Yeah, yeah, yeah: These words will get you ahead in business meetings, yeah?

 

For some, repeating the mantra “yeah, yeah, yeah” is a standard way of expediting the increasing the number of meetings that blight many workers’ lives.

But it seems that rather than just being a platitude, “yeah” is in fact one of the most persuasive terms you can use in a staid meeting.

Through statistical analysis, a team from the Massachusetts Institute of Technology has come up with a list of terms most likely to elicit a positive response. These include words such as “yeah” and “give”.

“Perhaps if you frame a suggestion as if it were in agreement with others, it’s more likely to be accepted,” says Professor Cynthia Rudin, one of the study’s authors.

“Meeting” itself was another persuasive term, but the team found that this often occurred when people suggested that a topic was “something to discuss at the next meeting”.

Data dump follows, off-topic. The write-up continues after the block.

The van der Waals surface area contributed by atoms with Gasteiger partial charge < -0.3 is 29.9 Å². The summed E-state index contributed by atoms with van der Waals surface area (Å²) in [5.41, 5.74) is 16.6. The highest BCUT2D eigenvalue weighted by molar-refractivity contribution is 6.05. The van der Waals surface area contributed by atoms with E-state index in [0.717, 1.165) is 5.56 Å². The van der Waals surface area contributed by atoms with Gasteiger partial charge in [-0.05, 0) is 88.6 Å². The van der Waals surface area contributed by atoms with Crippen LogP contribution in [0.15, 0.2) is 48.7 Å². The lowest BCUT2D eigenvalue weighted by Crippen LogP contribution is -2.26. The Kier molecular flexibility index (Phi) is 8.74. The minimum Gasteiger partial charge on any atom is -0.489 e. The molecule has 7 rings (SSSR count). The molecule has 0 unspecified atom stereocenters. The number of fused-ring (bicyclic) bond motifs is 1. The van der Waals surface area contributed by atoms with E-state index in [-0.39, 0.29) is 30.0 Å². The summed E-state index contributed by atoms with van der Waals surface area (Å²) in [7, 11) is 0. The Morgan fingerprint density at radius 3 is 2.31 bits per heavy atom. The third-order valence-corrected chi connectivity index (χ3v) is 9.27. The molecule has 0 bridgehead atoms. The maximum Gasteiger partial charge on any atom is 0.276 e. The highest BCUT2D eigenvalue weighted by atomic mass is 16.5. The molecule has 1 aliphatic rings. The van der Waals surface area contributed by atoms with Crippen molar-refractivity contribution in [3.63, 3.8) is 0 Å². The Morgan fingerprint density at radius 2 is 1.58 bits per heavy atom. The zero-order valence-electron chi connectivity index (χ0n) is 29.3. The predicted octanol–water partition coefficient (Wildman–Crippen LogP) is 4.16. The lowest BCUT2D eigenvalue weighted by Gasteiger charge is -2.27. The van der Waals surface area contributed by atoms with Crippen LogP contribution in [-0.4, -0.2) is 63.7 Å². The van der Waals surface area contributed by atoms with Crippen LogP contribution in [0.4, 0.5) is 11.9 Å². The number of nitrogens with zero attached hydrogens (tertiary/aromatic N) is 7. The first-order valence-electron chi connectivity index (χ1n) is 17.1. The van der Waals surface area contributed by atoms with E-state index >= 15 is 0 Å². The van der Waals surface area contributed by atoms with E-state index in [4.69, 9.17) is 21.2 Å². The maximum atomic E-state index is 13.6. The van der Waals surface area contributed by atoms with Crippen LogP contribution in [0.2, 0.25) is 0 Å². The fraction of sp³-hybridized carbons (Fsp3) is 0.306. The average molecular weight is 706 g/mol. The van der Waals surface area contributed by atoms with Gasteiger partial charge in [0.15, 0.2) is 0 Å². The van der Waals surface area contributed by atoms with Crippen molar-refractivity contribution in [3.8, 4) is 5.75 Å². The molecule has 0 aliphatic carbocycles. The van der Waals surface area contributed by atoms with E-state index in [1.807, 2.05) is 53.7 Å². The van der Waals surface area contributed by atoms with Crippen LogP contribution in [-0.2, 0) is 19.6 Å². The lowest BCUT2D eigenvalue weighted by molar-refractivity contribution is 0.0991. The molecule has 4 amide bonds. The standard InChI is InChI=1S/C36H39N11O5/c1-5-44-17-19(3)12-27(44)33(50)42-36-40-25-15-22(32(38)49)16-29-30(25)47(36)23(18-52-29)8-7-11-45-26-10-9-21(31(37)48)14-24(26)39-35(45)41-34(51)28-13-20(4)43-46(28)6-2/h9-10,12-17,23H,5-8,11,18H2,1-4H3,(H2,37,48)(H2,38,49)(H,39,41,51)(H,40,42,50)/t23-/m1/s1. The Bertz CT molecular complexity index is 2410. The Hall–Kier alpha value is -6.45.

David Pearl, a “meeting doctor” and the author of Will There Be Donuts? says it comes down to more than just words.

“It has to do with the words they use, but it has more to do with their plausibility,” he says

Pearl points out that a “yeah” in meetings doesn’t always equate to a “yes” in real life and that people should speak clearly and honestly, with no “hidden agendas”.

“When I work with people I try to get them to, what I call, ‘drain the bath’: whatever language is being used you ‘drain the bath’ to find out what is really meant,” he says. “I teach a lot of what they call ‘real conversations’, which is really sort of hit the pause button and say ‘let’s stop the noise, speak to the point, say what you mean, not what you think the others want to hear’.”

He adds that it’s not the size of your vocabulary that counts, but the way you use it: “Intention trumps all. If people know you are the real deal, you can use really crap language and people will follow it.”

How to get your way

Some of the words that appeared “persuasive”, according to the MIT research, were “yeah”, “give”, “start”, “meeting” and “discuss”. The study also looked at some terms deemed “non-persuasive” by the response elicited, including “recognition”, “speech”, “fair”, “flat”, “animals” and “middle”.

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